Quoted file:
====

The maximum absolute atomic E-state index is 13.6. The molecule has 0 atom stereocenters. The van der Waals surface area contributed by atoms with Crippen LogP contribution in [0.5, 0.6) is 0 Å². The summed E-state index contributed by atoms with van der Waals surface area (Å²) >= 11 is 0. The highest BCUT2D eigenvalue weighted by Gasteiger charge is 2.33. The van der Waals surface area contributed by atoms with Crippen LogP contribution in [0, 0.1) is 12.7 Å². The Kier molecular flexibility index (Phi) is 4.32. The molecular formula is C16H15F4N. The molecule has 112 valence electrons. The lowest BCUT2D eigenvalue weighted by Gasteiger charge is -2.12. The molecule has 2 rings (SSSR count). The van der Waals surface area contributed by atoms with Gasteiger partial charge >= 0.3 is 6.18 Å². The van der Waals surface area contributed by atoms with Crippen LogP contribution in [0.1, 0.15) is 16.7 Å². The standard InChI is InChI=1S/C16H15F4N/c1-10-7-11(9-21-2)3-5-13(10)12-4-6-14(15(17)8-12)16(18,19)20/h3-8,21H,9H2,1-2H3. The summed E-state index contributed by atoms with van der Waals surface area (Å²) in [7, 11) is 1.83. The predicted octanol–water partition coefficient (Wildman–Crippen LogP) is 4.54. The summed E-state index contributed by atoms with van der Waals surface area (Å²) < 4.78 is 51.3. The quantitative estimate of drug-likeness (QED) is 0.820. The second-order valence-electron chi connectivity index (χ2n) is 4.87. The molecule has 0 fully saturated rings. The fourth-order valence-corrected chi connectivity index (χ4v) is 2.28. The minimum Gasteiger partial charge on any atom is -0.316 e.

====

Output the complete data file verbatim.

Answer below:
The maximum absolute atomic E-state index is 13.6. The molecule has 0 atom stereocenters. The van der Waals surface area contributed by atoms with Crippen LogP contribution in [0.5, 0.6) is 0 Å². The summed E-state index contributed by atoms with van der Waals surface area (Å²) >= 11 is 0. The highest BCUT2D eigenvalue weighted by Gasteiger charge is 2.33. The van der Waals surface area contributed by atoms with Crippen LogP contribution in [0, 0.1) is 12.7 Å². The Kier molecular flexibility index (Phi) is 4.32. The molecular formula is C16H15F4N. The molecule has 112 valence electrons. The lowest BCUT2D eigenvalue weighted by Gasteiger charge is -2.12. The molecule has 2 rings (SSSR count). The van der Waals surface area contributed by atoms with Gasteiger partial charge >= 0.3 is 6.18 Å². The van der Waals surface area contributed by atoms with Crippen LogP contribution in [0.1, 0.15) is 16.7 Å². The standard InChI is InChI=1S/C16H15F4N/c1-10-7-11(9-21-2)3-5-13(10)12-4-6-14(15(17)8-12)16(18,19)20/h3-8,21H,9H2,1-2H3. The summed E-state index contributed by atoms with van der Waals surface area (Å²) in [7, 11) is 1.83. The predicted octanol–water partition coefficient (Wildman–Crippen LogP) is 4.54. The summed E-state index contributed by atoms with van der Waals surface area (Å²) < 4.78 is 51.3. The quantitative estimate of drug-likeness (QED) is 0.820. The second-order valence-electron chi connectivity index (χ2n) is 4.87. The molecule has 0 fully saturated rings. The fourth-order valence-corrected chi connectivity index (χ4v) is 2.28. The minimum Gasteiger partial charge on any atom is -0.316 e.